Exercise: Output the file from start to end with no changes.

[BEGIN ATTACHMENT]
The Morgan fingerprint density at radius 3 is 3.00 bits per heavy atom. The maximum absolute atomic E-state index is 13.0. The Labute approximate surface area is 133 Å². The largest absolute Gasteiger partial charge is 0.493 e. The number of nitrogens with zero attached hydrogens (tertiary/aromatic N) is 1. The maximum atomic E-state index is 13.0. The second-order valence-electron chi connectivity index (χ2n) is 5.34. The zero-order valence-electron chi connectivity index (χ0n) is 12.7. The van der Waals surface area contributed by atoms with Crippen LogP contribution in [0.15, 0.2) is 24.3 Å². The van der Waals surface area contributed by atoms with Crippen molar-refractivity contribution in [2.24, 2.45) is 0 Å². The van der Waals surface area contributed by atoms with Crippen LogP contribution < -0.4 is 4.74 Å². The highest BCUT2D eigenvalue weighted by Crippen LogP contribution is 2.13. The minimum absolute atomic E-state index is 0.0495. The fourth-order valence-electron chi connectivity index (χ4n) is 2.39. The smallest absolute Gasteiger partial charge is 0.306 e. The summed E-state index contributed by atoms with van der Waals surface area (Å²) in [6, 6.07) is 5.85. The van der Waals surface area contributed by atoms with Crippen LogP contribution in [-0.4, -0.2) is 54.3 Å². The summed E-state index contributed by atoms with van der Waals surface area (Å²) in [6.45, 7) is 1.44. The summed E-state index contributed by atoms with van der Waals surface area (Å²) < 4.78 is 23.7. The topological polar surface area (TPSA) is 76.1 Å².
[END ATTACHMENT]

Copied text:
The Morgan fingerprint density at radius 3 is 3.00 bits per heavy atom. The maximum absolute atomic E-state index is 13.0. The Labute approximate surface area is 133 Å². The largest absolute Gasteiger partial charge is 0.493 e. The number of nitrogens with zero attached hydrogens (tertiary/aromatic N) is 1. The maximum atomic E-state index is 13.0. The second-order valence-electron chi connectivity index (χ2n) is 5.34. The zero-order valence-electron chi connectivity index (χ0n) is 12.7. The van der Waals surface area contributed by atoms with Crippen LogP contribution in [0.15, 0.2) is 24.3 Å². The van der Waals surface area contributed by atoms with Crippen molar-refractivity contribution in [2.24, 2.45) is 0 Å². The van der Waals surface area contributed by atoms with Crippen LogP contribution < -0.4 is 4.74 Å². The highest BCUT2D eigenvalue weighted by Crippen LogP contribution is 2.13. The minimum absolute atomic E-state index is 0.0495. The fourth-order valence-electron chi connectivity index (χ4n) is 2.39. The smallest absolute Gasteiger partial charge is 0.306 e. The summed E-state index contributed by atoms with van der Waals surface area (Å²) in [6, 6.07) is 5.85. The van der Waals surface area contributed by atoms with Crippen LogP contribution in [-0.4, -0.2) is 54.3 Å². The summed E-state index contributed by atoms with van der Waals surface area (Å²) in [6.45, 7) is 1.44. The summed E-state index contributed by atoms with van der Waals surface area (Å²) < 4.78 is 23.7. The topological polar surface area (TPSA) is 76.1 Å².